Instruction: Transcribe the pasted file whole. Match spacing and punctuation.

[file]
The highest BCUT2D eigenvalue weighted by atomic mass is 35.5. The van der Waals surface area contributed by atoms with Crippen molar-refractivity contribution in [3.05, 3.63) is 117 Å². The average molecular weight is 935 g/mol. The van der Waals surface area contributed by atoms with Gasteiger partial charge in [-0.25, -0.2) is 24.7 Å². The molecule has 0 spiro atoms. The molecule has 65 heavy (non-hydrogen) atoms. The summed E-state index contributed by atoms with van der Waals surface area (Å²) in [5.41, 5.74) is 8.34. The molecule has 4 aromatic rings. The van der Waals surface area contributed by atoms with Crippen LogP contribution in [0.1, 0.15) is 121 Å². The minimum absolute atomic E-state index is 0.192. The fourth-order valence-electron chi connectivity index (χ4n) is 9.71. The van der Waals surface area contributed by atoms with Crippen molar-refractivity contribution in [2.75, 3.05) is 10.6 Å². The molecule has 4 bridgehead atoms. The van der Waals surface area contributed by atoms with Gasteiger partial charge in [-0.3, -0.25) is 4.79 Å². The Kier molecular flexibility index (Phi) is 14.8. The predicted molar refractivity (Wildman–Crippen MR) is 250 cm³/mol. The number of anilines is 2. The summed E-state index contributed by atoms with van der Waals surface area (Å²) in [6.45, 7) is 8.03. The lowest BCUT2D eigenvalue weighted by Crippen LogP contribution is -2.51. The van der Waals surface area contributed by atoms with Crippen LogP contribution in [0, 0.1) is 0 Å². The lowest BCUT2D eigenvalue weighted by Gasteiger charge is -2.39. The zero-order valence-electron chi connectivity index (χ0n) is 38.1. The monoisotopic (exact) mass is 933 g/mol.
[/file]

The highest BCUT2D eigenvalue weighted by atomic mass is 35.5. The van der Waals surface area contributed by atoms with Crippen molar-refractivity contribution in [3.05, 3.63) is 117 Å². The average molecular weight is 935 g/mol. The van der Waals surface area contributed by atoms with Gasteiger partial charge in [-0.25, -0.2) is 24.7 Å². The molecule has 0 spiro atoms. The molecule has 65 heavy (non-hydrogen) atoms. The summed E-state index contributed by atoms with van der Waals surface area (Å²) in [5.41, 5.74) is 8.34. The molecule has 4 aromatic rings. The van der Waals surface area contributed by atoms with Crippen LogP contribution in [0.1, 0.15) is 121 Å². The minimum absolute atomic E-state index is 0.192. The fourth-order valence-electron chi connectivity index (χ4n) is 9.71. The van der Waals surface area contributed by atoms with Crippen molar-refractivity contribution in [2.75, 3.05) is 10.6 Å². The molecule has 4 bridgehead atoms. The van der Waals surface area contributed by atoms with Gasteiger partial charge in [-0.3, -0.25) is 4.79 Å². The Kier molecular flexibility index (Phi) is 14.8. The predicted molar refractivity (Wildman–Crippen MR) is 250 cm³/mol. The number of anilines is 2. The summed E-state index contributed by atoms with van der Waals surface area (Å²) in [6.45, 7) is 8.03. The lowest BCUT2D eigenvalue weighted by Crippen LogP contribution is -2.51. The van der Waals surface area contributed by atoms with Crippen LogP contribution in [0, 0.1) is 0 Å². The lowest BCUT2D eigenvalue weighted by Gasteiger charge is -2.39. The zero-order valence-electron chi connectivity index (χ0n) is 38.1. The monoisotopic (exact) mass is 933 g/mol.